Tuesday, August 16, 2011

Opinioneering -- Eating Our Youth


Everybody's got one
Plaza violence:  A vast cry for attention and help

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A friend of mine, who is a security guard, tells me a story I find enlightening.  It goes that while his fellow security colleagues are sitting in their cars chain smoking and writing frantic reports about the "black teenage thugs" hanging out causing trouble, my friend is out walking amongst the people and getting to know them.  He finds that many of the teenagers, white and black, are good kids who just need a constructive place to hang out, but find themselves pushed from one corner to another by security and shop owners.  He also says that many of these kids parents will drop them off at the corner, and will disappear sometimes until 2 or 3 in the morning, if they even do bother to pick their kids up at all.  My friend says that he knows many teens by their first name and when they figure out he is not there to harass them, they actually are pretty cool to hang around with.  Beats chain smoking, eating fast food to a slow death by obesity and living in fear of any gathering of young people.

My wife loves to go to places like the Gap.  I hate even walking into those joints, and prefer to wait outside.  A particular Gap has a window sill that is kind of a comfy place to perch while waiting on a spouse.  I was doing such one day with my dog, Tima, when a security guard walked past me giving me suspicious looks as he did so.  In a couple of minutes, he walked up to me and said "uh, you are going to have to leave."  I told him I was waiting on my wife who was in the store.  He told me that people in the store didn't like having anyone hang out in front of their store, but he'd let me do it for a few minutes at least.   My wife may not like places like the Crossroads, or YJ's, but I've never had a security person tell me to leave for just hanging out.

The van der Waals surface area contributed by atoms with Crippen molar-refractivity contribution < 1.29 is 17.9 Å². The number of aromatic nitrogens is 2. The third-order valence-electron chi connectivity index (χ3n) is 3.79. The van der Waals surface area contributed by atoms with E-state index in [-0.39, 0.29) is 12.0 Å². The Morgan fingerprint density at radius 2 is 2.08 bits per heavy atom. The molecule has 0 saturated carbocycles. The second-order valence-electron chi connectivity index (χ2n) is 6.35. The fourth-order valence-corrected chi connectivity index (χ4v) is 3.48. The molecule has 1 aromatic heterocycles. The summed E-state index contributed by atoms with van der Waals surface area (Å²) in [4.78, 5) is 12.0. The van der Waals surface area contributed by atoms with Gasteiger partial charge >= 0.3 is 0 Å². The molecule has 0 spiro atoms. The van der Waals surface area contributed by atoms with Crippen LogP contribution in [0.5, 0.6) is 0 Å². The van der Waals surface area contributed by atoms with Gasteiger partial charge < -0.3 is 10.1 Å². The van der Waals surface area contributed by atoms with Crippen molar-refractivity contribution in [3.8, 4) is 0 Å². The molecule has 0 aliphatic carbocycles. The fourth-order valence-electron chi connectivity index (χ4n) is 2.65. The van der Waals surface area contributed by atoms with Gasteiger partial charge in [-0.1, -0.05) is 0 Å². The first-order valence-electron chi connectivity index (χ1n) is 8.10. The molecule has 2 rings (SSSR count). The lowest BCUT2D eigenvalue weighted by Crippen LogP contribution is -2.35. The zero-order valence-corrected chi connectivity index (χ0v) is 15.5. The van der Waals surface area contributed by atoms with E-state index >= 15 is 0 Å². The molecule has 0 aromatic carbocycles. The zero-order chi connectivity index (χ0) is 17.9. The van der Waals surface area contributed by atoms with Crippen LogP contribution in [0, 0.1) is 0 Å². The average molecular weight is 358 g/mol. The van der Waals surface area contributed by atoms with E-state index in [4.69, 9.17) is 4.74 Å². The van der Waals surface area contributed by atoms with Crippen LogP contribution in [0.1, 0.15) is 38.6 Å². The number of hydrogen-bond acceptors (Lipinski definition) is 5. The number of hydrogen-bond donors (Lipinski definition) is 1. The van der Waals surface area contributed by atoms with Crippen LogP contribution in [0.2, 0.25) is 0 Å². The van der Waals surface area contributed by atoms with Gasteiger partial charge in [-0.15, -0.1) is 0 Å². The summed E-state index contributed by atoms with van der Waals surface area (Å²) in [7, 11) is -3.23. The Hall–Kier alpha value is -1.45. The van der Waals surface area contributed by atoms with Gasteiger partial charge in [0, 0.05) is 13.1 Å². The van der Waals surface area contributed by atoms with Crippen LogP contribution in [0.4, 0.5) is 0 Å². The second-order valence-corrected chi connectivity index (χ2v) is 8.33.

KC seems to have a problem with its urban youth.  KC has always had a problem with its urban youth.  In the 1930's, there was a push for 'decency' which culminated in a lot of great musicians being made unemployed and this city going from being a wide open interesting place to be to being a dried up graveyard of a town.  My father tells me his first memory of Kansas City was being robbed here as he was between trains at Union Station in the early 50's.  We have been is a long steady decline in this town for more time than many of us have memories, yet our response has always been to blame the youth.

The Plaza is off limits.  Westport is off limits.  Most shopping centers have no loitering signs posted everywhere.  Parks close at dusk.  Vast parts of our city city empty most of the time.  The only attention that urban youth seem to get is when there is violence or a near riot situation.  To top it off, the city spends a huge amount of taxpayer money to build an entertainment district designed so that tourists can look at other tourists, which is off limits to youth.  I cannot see the logic here.

A lot of empty buildings that used to house schools are now targets of vandals and copper thieves while city leaders argue about trying to get city tax payers to pony up for a thousand room tourist hotel (while we have only a 60 percent occupancy rate of downtown hotels).  City leaders also have sold us on a downtown lush district which we are on the hook to a tune of about 12 million dollars a year.  City leaders also want us to contribute more to the billionaire ball teams because they might leave us and make us a second rate city, even though the economics of supporting these freeloaders makes no sense at all.